Canadian Olympic Women Keep Fuel to Fire

There is no denying Canada’s rich history of women who have raised the bar in sport.

And when the Canadian Olympic Team marches into the “Fisht” Olympic Stadium in Sochi, Russia for the 2014 Winter Games — just like at every Olympic Games — a group of strong and successful women will be wearing the Maple Leaf with pride.

These women, like all women celebrated on International Women’s Day on March 8, have the ability to inspire. They can inspire a new generation of young athletes who will look to them as examples of excellence, perseverance and determination. Just like the generations before them looked up to athletes like Beckie Scott (Vermilion, AB), Clara Hughes (Winnipeg, MB) and Barbara Ann Scott (Ottawa, ON), to name just three.

COC Photo: Mike Ridewood

Kaillie Humphries has had many firsts for Canada and will now aim to become the first woman to win back-to-back Olympic gold medals. COC Photo: Mike Ridewood

None have been more dominant this season than Kaillie Humphries, a trailblazer in Bobsleigh. She was crowned the first female Canadian Olympic champion in her sport and has won consecutive World Championship gold medals in 2012 and 2013.

For the Calgarian, one of her biggest goals outside of competition is to grow the reach of her sport and to see the inclusion of the four-man event which she states has not been included yet due to a lack of worldwide depth.

“I want to be like women like Sarah Burke,” said Humphries. “(She) provides real inspiration for me to push the envelope. In our sport, I really want to get women involved in women’s Bobsleigh and try to get women on the same level as men. (Burke) has pushed the boundaries and was successful in her own right.”

The legacy of the late Sarah Burke (Midland, ON), who died from injuries sustained in a training run in January of 2012, will live on in her peers as they prepare to compete in the newly added halfpipe event, making its Games debut in Sochi. Burke worked tirelessly to lobby for gender equality in her sport and her goal was finally achieved when the International Olympic Committee announced its inclusion for 2014.

“In the beginning, the competition organizers didn’t know what to do with her,” said Sarah’s mother, Jan Phelan. “A young woman who could hold her own with the men. They didn’t know it yet, but they had a tiger on their tail.”

Photo: Courtesy Bobsleigh Canada Skeleton

Sarah Reid leads a new generation of female Skeleton athletes on the world stage. Photo: Courtesy Bobsleigh Canada Skeleton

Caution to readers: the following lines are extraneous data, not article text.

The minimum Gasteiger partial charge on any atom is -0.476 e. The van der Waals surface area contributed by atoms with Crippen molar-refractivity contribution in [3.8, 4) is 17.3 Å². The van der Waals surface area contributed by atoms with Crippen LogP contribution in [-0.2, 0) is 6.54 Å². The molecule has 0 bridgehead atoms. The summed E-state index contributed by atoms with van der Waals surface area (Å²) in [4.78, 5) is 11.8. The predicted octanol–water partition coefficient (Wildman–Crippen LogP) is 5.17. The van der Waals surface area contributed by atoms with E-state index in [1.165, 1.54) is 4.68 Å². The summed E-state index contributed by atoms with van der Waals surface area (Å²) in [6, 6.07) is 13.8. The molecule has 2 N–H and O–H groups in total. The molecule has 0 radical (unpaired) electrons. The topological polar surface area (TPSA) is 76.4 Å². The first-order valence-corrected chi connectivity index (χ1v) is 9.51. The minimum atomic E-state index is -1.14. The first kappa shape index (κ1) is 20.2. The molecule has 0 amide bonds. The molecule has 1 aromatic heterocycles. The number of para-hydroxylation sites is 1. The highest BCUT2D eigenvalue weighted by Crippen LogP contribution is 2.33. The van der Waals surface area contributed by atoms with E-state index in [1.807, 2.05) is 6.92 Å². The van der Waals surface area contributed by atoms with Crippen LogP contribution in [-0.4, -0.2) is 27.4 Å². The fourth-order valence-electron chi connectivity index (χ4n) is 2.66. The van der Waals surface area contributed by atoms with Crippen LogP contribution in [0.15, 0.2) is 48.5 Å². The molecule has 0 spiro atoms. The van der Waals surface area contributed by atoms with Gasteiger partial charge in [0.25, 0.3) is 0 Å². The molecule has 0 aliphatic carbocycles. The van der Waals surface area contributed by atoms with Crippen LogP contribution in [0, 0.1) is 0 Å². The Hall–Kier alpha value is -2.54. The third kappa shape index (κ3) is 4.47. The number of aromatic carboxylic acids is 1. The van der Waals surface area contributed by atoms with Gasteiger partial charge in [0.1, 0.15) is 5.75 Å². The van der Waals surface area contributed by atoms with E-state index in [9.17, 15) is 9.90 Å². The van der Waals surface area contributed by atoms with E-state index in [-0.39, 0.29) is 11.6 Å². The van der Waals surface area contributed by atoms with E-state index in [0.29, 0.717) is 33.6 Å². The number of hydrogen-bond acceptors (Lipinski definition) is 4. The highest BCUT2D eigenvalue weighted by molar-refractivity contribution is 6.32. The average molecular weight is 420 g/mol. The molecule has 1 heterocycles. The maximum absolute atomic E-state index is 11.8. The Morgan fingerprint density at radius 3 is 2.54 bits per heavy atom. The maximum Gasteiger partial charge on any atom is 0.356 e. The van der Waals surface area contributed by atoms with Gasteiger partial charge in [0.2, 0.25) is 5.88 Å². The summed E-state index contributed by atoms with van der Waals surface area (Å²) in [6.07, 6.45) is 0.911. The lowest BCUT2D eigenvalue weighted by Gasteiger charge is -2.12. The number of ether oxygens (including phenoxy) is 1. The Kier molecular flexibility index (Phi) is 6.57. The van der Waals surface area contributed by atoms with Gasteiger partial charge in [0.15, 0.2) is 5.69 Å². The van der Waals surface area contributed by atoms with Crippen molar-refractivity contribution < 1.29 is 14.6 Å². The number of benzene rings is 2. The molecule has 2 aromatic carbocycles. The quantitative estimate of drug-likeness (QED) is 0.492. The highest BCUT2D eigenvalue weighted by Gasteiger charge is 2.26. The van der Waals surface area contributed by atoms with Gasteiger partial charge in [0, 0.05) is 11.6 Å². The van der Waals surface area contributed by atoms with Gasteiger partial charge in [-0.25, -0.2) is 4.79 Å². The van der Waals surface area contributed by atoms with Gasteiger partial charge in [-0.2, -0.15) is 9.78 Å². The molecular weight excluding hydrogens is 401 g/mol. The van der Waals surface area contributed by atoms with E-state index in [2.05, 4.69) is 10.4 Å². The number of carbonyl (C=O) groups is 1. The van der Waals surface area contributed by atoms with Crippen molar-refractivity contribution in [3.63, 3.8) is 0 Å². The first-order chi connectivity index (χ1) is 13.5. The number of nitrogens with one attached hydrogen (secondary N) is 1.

One of the athletes inspired by Burke and following in her footsteps is Rosalind Groenewoud (Calgary, AB). She is the heir apparent to the title of Canada’s best halfpipe skier having won World Championship gold in 2011 and a Winter X Games title in 2012 – a win dedicated to the memory of Burke.

Groenewoud, who holds Burke as one of her biggest influencers for her “strong competitive drive to progress the sport and her ever-present kindness and compassion” noted how she sees more and more doors opening for women to compete in the sports they love.

Young girls have the opportunity these days to pursue several Olympic disciplines including Freestyle Skiing, Luge, Snowboarding and Skeleton – a sport in which Sarah Reid (Calgary, AB) has been making her mark as a recent silver medallist at the 2013 World Championships.

“Being a role model to women is huge to me and it’s something that I would never take lightly or take for granted,” said Reid. “I am someone who grew up with amazing female role models who taught me to be strong, and to be proud of being a woman. Knowing that I have the power to instill confidence and value into other women makes me really proud and happy.”

Role models are everywhere, if one looks hard enough.

Photo: Courtesy Canada Snowboard

Maëlle Ricker leads the way in snowboardcross as the Olympic and world champion. Photo: Courtesy Canada Snowboard

Maëlle Ricker did not have a female Snowboardcross athlete to admire as a young child, so she looked to people around her for inspiration, notably teachers at her school.

“I had some teachers that were huge role models for me,” said Ricker, the 2010 Olympic champion and the 2013 World Champion. “They were working well beyond overtime by coaching evenings and weekends, as well as doing all their work in the classroom. I was very lucky to receive that kind of attention going through high school. They helped me work harder and finish what I started. It also showed me that there’s always a way to make time to do something.”

Come Sochi 2014, Canadian women will not only be giving their everything to represent their country, but they will also represent the rich, strong tradition of Canadian women behind them who have broken down barriers to show future generations that anything is possible.